There is a growing body of literature — novels, memoirs, poetry, graphic novels, picture books — through which Indigenous writers are giving voice and agency to the experiences and histories of Indian residential schooling in Canada.
The ethical teaching of residential school narratives can be thought of as a relational process that requires consultation and accountability.
Rather than view residential school literature as primarily concerned with past history, I want to advocate for the importance of teaching these narratives as stories that probe our colonial present and the possibility of a more just future.
Former prime minister Stephen Harper, in his 2008 apology on behalf of Canadians for the Indian residential schools system, put residential schooling firmly in the past by calling it a “sad chapter in our history.” This narrative of pastness allowed Harper to swagger to the aspirational conclusion that “there is no place in Canada for the attitudes that inspired the Indian residential schools system to ever again prevail.”
The policies of assimilation that governed the schools in the past, however, remain in operation today, although in different forms. Gitksan professor Cindy Blackstock, for example, asks of residential schools: “Did they really close or just morph into child welfare?”
And Mi’kmaq lawyer and professor Pam Palmater suggests that “the abuse did not end with the closing of the last residential school in 1996. Today, there are more Indigenous children forcibly removed from their parents and placed into foster care than at the height of the residential school era.”
Responding through story
Following the release in 2015 of 94 Calls to Action by the Truth and Reconciliation Commission of Canada, educators across the country — most of whom are not Indigenous — were tasked with the urgent imperative to bring the history and legacies of residential schooling into the classroom. Many teachers chose to respond through story by teaching residential school literature.
To teach residential school literature (fiction or memoir) is to bring deeply felt, personal stories of capture, imprisonment and cultural erasure into largely non-Indigenous classrooms.
In this context, it’s important to ask:
How can we teach residential school literature in culturally responsive ways?
What do we owe the survivors of residential schooling who have gifted their stories to us?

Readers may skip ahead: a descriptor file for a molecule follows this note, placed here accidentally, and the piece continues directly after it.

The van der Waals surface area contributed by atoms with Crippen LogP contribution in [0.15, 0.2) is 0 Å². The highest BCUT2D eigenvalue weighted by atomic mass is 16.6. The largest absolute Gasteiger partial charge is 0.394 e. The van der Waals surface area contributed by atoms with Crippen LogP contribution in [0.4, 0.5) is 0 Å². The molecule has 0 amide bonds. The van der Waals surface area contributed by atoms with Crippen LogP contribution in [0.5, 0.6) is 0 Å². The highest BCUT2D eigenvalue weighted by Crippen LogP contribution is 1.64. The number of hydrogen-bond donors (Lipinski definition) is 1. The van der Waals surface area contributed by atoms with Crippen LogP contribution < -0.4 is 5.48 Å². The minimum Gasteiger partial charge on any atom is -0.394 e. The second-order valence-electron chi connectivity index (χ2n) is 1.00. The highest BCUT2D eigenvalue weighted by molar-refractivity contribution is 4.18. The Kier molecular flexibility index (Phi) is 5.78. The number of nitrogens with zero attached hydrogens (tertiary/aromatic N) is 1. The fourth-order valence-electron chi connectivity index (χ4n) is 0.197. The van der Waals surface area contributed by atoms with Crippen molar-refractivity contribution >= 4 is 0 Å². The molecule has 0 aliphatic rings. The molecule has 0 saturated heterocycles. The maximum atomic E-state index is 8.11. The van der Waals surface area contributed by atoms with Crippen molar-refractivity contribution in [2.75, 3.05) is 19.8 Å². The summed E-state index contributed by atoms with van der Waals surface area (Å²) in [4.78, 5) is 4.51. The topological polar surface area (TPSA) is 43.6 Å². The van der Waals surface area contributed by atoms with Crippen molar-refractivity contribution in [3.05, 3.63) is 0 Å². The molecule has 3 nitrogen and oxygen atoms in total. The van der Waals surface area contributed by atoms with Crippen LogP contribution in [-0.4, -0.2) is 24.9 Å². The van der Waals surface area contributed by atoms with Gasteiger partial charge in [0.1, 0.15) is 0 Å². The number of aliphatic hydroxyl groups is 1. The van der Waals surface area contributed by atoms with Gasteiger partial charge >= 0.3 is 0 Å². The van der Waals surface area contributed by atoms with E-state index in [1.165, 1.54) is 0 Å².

How do we bring our hearts, minds, bodies and spirits into dialogue with genocide?
In a nutshell, it’s all about relationships: between the reader and the story being told, and between the reader and the Indigenous writers and communities to which we are all accountable.
Building accountability into the practice of reading and teaching these often intensely personal and traumatic stories can be fostered through consultation and engagement with Indigenous communities.
Accountability also requires that we immerse ourselves fully in the material on its own sovereign terms and in all of its depth and complexity. We need to be ethical witnesses, and we need to ask what the stories teach us about our present.
My students created and contributed to a Facebook page, Indian Residential Schools in Canada: Literature, Art, Media over the past years. This page is an example of how to engage students in the material in meaningful ways that promote an ongoing dialogue about truth, reconciliation and colonialism in Canada.
This dialogue is critical, and key to it is that we keep thinking and reading about residential schools in the present day and for the future. These are in many ways stories of our time. It’s the guise that has changed. And without radical decolonization in this country, these are stories of our future.
‘The Marrow Thieves’
Last February, one day after the acquittal of Gerald Stanley for the murder of Colten Boushie, Métis writer and author of The Marrow Thieves, Cherie Dimaline, tweeted: